May 16, 2023
Two Big Wins in Iowa
Despite adding wind, Iowa’s MidAmerican Energy still clings to coal. Two recent ELPC wins could change that.
Iowa has carved out a role as a wind energy leader, but MidAmerican Energy continues to run its fleet of dirty coal plants without firm plans to retire them.
This is largely due to the state’s lack of an integrated resource planning process and MidAmerican’s resistance to robust and transparent planning. Without a requirement to conduct resource planning, MidAmerican simply has not developed a plan to phase out its coal plants.
Two big wins, one at the Iowa Supreme Court and one at the Iowa Utilities Board will change the trajectory of Iowa’s energy future and make it easier to shut down uneconomic coal plants that pollute our air and waste our money.
Iowa Supreme Court Finds Regulators Can’t Exclude Evidence
In reviewing MidAmerican’s most recent Emission Plan and Budget, the Iowa Utilities Board (IUB) excluded evidence presented by ELPC and our coalition groups that showed retiring coal plants was a cost-effective way for MidAmerican to meet air pollution standards. The IUB’s order effectively put MidAmerican in control of the conversation, indicating it would only consider closing coal plants if the utility proposes it.
In April, the Iowa Supreme Court reversed the IUB’s order and sent the case back to the IUB. The Court found that it is the IUB’s job to consider all of the evidence in a case, not just the evidence that the utility presents.
MidAmerican wants to avoid scrutiny of its uneconomic coal plants because coal costs Iowa more. The Supreme Court’s ruling means environmental groups and other stakeholders can provide real evidence about better options than running costly coal plants indefinitely.
Iowa Utilities Board Order Recognizes Role of Solar and Storage
When MidAmerican proposed its massive Wind PRIME project, which includes 2,042 megawatts of new wind and 50 MW of new solar development, ELPC and our colleagues questioned it on two fronts: Where was MidAmerican’s analysis to justify this plan and why wasn’t MidAmerican also planning to close its coal plants as part of this major investment in renewables?
Our environmental coalition submitted independent expert analysis that demonstrated customers would save money if MidAmerican planned for a phased retirement of its coal plants and invested in battery storage and solar to round out its wind fleet.
MidAmerican’s own internal study reached a similar conclusion. The Zero Emissions Study, which MidAmerican tried to keep secret and our coalition only obtained through legal action, also showed solar was a better clean energy resource to meet reliability needs in a zero-emission future. MidAmerican knew solar was better, but proceeded with a plan that kept coal alive.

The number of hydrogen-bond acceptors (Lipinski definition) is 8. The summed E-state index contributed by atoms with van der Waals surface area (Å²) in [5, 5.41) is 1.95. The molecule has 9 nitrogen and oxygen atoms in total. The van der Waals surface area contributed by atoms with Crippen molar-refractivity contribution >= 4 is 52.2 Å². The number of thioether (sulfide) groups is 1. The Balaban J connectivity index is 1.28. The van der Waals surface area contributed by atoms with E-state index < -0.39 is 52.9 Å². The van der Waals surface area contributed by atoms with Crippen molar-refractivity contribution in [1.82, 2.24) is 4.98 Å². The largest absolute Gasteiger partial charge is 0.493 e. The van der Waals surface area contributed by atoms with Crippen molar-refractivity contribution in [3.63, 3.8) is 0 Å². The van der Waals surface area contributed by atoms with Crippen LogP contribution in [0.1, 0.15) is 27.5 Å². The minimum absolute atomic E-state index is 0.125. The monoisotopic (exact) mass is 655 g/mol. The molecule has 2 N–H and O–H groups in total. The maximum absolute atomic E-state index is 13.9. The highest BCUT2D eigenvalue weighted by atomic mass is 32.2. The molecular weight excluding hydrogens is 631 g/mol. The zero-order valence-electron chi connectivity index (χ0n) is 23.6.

The Iowa Utilities Board agreed with our coalition, finding that MidAmerican did not demonstrate adequate planning when pushing forward with Wind PRIME. The IUB found solar generation is better situated to meet MidAmerican’s reliability needs than MidAmerican’s wind/coal fleet. As a result, the IUB ordered that MidAmerican should bear the economic risk if its $3.9 billion project performs less efficiently than the Company’s claims.
If MidAmerican decides to proceed with the Wind PRIME project under the IUB’s new conditions, it must also conduct a public planning process before it proposes any future generation projects that includes a comparison of the proposed project with other feasible sources of supply. The Board made clear that MidAmerican must be more transparent if it wants to keep running its coal plants.
Now MidAmerican Can’t Dodge Resource Planning
Together, these wins mean MidAmerican cannot avoid scrutiny of its uneconomic coal plants.
The Wind PRIME decision requires a full open conversation about MidAmerican’s coal fleet and renewable generation for all future advance ratemaking cases. The Iowa Supreme Court decision makes it clear that utilities are required to compare cleaner alternatives like solar and battery storage, and should make it easier for environmental groups to introduce relevant evidence over utility objections in other IUB proceedings.
ELPC and our colleagues have advocated for transparent planning and a comparison of coal plants to renewables in multiple dockets over the last five years. Both our analysis and MidAmerican’s secret internal analysis have consistently demonstrated that coal plants are uneconomic when compared to new renewables.
Regulators and utilities must now compare the cost of keeping coal on life support to the cost of adding renewables to a modern energy grid. That’s a comparison we think renewables will always win.